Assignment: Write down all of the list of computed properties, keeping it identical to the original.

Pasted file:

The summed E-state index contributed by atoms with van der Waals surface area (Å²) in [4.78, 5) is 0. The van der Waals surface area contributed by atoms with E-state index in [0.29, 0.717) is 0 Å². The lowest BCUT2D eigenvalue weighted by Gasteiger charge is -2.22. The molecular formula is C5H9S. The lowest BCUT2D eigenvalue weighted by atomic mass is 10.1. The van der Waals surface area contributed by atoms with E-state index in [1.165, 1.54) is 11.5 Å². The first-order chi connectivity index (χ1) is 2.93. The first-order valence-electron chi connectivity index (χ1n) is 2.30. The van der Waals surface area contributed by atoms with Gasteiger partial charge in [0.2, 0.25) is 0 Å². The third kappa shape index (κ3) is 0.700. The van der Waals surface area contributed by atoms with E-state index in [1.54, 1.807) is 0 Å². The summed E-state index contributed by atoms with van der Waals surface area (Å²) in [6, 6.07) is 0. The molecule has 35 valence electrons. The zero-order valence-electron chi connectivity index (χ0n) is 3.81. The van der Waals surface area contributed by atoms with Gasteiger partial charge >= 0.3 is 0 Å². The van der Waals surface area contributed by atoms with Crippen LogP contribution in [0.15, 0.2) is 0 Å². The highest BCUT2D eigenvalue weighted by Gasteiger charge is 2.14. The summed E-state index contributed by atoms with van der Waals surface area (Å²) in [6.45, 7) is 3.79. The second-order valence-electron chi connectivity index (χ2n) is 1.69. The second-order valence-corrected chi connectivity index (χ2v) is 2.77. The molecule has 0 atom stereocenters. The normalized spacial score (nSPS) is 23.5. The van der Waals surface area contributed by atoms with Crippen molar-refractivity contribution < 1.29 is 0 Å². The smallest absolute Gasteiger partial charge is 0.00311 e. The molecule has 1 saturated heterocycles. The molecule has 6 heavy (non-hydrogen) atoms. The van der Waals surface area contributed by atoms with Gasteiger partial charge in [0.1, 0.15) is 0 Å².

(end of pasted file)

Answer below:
The summed E-state index contributed by atoms with van der Waals surface area (Å²) in [4.78, 5) is 0. The van der Waals surface area contributed by atoms with E-state index in [0.29, 0.717) is 0 Å². The lowest BCUT2D eigenvalue weighted by Gasteiger charge is -2.22. The molecular formula is C5H9S. The lowest BCUT2D eigenvalue weighted by atomic mass is 10.1. The van der Waals surface area contributed by atoms with E-state index in [1.165, 1.54) is 11.5 Å². The first-order chi connectivity index (χ1) is 2.93. The first-order valence-electron chi connectivity index (χ1n) is 2.30. The van der Waals surface area contributed by atoms with Gasteiger partial charge in [0.2, 0.25) is 0 Å². The third kappa shape index (κ3) is 0.700. The van der Waals surface area contributed by atoms with E-state index in [1.54, 1.807) is 0 Å². The summed E-state index contributed by atoms with van der Waals surface area (Å²) in [6, 6.07) is 0. The molecule has 35 valence electrons. The zero-order valence-electron chi connectivity index (χ0n) is 3.81. The van der Waals surface area contributed by atoms with Gasteiger partial charge >= 0.3 is 0 Å². The van der Waals surface area contributed by atoms with Crippen LogP contribution in [0.15, 0.2) is 0 Å². The highest BCUT2D eigenvalue weighted by Gasteiger charge is 2.14. The summed E-state index contributed by atoms with van der Waals surface area (Å²) in [6.45, 7) is 3.79. The second-order valence-electron chi connectivity index (χ2n) is 1.69. The second-order valence-corrected chi connectivity index (χ2v) is 2.77. The molecule has 0 atom stereocenters. The normalized spacial score (nSPS) is 23.5. The van der Waals surface area contributed by atoms with Crippen molar-refractivity contribution < 1.29 is 0 Å². The smallest absolute Gasteiger partial charge is 0.00311 e. The molecule has 1 saturated heterocycles. The molecule has 6 heavy (non-hydrogen) atoms. The van der Waals surface area contributed by atoms with Gasteiger partial charge in [0.1, 0.15) is 0 Å².